It remains an open question whether the arrests will have the desired deterrent effect. Anonymous and another hacking group, Lulz Security, issued a statement on Thursday saying they would continue their efforts.

"I think they [the FBI] are trying to send a signal that this isn't cost-free in the hopes that it will scare off some of the others. If we're lucky it will work," said James Lewis, a cyber security expert with the Centre for Strategic and International Studies think tank.

Stiff sentences

The law enforcement official said that people allegedly involved in the cyber attacks probably did not realise the risks of prison time and that prosecutors would likely seek stiff sentences. Those arrested, if convicted, could face up to 10 years in prison for trying to damage a protected computer.

"They're probably not the types of people who have been prepared for any time in jail. This is not a joke," the official said. "The reality of the fact that this is both a crime and that people will be actually doing time in jail I think really hasn't sunk in to a lot of people who are getting involved in these activities."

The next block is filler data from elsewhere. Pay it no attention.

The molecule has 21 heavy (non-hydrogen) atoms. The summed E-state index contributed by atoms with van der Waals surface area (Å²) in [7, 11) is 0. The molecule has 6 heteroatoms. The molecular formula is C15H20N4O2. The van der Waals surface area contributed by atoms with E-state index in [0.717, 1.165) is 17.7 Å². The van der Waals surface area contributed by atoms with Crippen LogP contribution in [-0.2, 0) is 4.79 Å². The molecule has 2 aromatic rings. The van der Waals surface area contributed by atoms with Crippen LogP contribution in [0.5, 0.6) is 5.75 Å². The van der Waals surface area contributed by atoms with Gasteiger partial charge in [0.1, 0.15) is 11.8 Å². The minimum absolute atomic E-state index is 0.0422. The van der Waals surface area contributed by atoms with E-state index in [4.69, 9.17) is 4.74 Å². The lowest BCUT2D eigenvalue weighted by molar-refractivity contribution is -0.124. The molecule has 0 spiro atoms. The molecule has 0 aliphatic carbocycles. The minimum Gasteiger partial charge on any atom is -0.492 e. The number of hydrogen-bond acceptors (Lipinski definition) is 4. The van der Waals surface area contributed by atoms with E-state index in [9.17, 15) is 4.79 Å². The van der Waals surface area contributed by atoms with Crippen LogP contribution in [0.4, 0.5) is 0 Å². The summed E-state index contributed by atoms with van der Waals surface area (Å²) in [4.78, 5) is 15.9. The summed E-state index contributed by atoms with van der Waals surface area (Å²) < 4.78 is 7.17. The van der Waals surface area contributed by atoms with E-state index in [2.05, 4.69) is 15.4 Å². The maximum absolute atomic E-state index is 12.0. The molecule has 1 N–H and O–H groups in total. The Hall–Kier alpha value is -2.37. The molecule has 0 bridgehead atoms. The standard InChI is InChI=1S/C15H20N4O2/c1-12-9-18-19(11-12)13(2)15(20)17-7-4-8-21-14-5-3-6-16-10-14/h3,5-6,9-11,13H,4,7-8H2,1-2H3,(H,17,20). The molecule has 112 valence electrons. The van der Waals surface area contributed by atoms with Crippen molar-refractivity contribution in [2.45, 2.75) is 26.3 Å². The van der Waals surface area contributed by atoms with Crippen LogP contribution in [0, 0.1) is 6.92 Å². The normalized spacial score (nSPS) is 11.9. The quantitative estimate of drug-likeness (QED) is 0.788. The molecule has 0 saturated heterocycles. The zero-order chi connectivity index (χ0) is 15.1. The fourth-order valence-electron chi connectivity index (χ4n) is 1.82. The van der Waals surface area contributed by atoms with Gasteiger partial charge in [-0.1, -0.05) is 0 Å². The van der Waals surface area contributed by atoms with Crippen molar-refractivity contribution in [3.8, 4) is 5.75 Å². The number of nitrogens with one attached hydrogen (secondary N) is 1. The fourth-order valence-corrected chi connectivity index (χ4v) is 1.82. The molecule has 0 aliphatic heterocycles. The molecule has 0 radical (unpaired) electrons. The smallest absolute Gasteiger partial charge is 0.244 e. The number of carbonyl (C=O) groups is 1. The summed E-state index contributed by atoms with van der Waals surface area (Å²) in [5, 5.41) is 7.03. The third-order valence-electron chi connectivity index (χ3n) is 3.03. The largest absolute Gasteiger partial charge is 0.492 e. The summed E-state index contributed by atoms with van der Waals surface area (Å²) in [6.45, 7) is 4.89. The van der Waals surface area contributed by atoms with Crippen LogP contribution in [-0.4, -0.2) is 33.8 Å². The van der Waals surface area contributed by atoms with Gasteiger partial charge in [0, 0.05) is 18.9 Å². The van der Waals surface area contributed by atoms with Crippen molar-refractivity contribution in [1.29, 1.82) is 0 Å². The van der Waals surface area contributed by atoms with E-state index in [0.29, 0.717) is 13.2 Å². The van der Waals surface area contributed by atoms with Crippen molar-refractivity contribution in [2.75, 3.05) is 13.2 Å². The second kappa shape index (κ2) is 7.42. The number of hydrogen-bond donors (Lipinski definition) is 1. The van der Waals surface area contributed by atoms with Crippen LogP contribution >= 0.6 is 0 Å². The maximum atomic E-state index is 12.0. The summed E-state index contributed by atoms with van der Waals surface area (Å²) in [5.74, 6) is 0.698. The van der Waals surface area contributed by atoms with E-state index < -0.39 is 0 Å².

Lewis said one possible benefit from the cyber attacks is that it will lead network and website administrators to beef up their security.

"These guys exploit poor configuration, and that's the simplest thing to fix but there's just so much of it out there it will take a while," Lewis said.

  • nicholas wallace - 2011-07-22 11:42

    go ANON nice work with NATO ;) also @ lulzsec keep the (lulz) comin :D

  • ReThan - 2011-07-22 11:48

    hah wait for the retaliation!

  • Charl van Deventer - 2011-07-22 12:26